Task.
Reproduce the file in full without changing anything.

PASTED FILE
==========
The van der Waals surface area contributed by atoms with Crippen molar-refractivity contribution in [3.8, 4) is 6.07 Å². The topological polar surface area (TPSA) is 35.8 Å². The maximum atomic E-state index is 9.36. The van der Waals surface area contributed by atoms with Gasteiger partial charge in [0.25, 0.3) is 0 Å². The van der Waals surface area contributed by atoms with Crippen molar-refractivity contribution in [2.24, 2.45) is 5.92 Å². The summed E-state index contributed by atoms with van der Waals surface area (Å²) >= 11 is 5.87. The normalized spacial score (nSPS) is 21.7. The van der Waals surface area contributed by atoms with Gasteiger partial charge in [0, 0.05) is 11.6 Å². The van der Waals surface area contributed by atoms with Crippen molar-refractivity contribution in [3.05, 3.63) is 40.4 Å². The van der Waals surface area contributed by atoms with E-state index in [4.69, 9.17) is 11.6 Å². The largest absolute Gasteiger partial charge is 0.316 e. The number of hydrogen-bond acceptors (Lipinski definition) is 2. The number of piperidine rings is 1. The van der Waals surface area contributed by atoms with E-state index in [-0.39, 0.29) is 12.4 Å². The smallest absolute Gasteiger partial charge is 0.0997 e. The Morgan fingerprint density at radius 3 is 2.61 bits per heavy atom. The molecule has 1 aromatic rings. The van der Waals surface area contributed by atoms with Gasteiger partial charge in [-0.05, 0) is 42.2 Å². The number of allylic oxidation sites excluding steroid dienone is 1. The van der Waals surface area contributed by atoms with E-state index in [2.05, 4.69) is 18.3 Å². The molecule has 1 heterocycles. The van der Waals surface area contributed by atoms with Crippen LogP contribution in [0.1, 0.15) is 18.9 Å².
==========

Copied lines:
The van der Waals surface area contributed by atoms with Crippen molar-refractivity contribution in [3.8, 4) is 6.07 Å². The topological polar surface area (TPSA) is 35.8 Å². The maximum atomic E-state index is 9.36. The van der Waals surface area contributed by atoms with Gasteiger partial charge in [0.25, 0.3) is 0 Å². The van der Waals surface area contributed by atoms with Crippen molar-refractivity contribution in [2.24, 2.45) is 5.92 Å². The summed E-state index contributed by atoms with van der Waals surface area (Å²) >= 11 is 5.87. The normalized spacial score (nSPS) is 21.7. The van der Waals surface area contributed by atoms with Gasteiger partial charge in [0, 0.05) is 11.6 Å². The van der Waals surface area contributed by atoms with Crippen molar-refractivity contribution in [3.05, 3.63) is 40.4 Å². The van der Waals surface area contributed by atoms with E-state index in [4.69, 9.17) is 11.6 Å². The largest absolute Gasteiger partial charge is 0.316 e. The number of hydrogen-bond acceptors (Lipinski definition) is 2. The number of piperidine rings is 1. The van der Waals surface area contributed by atoms with E-state index in [-0.39, 0.29) is 12.4 Å². The smallest absolute Gasteiger partial charge is 0.0997 e. The Morgan fingerprint density at radius 3 is 2.61 bits per heavy atom. The molecule has 1 aromatic rings. The van der Waals surface area contributed by atoms with Gasteiger partial charge in [-0.05, 0) is 42.2 Å². The number of allylic oxidation sites excluding steroid dienone is 1. The van der Waals surface area contributed by atoms with E-state index in [2.05, 4.69) is 18.3 Å². The molecule has 1 heterocycles. The van der Waals surface area contributed by atoms with Crippen LogP contribution in [0.1, 0.15) is 18.9 Å².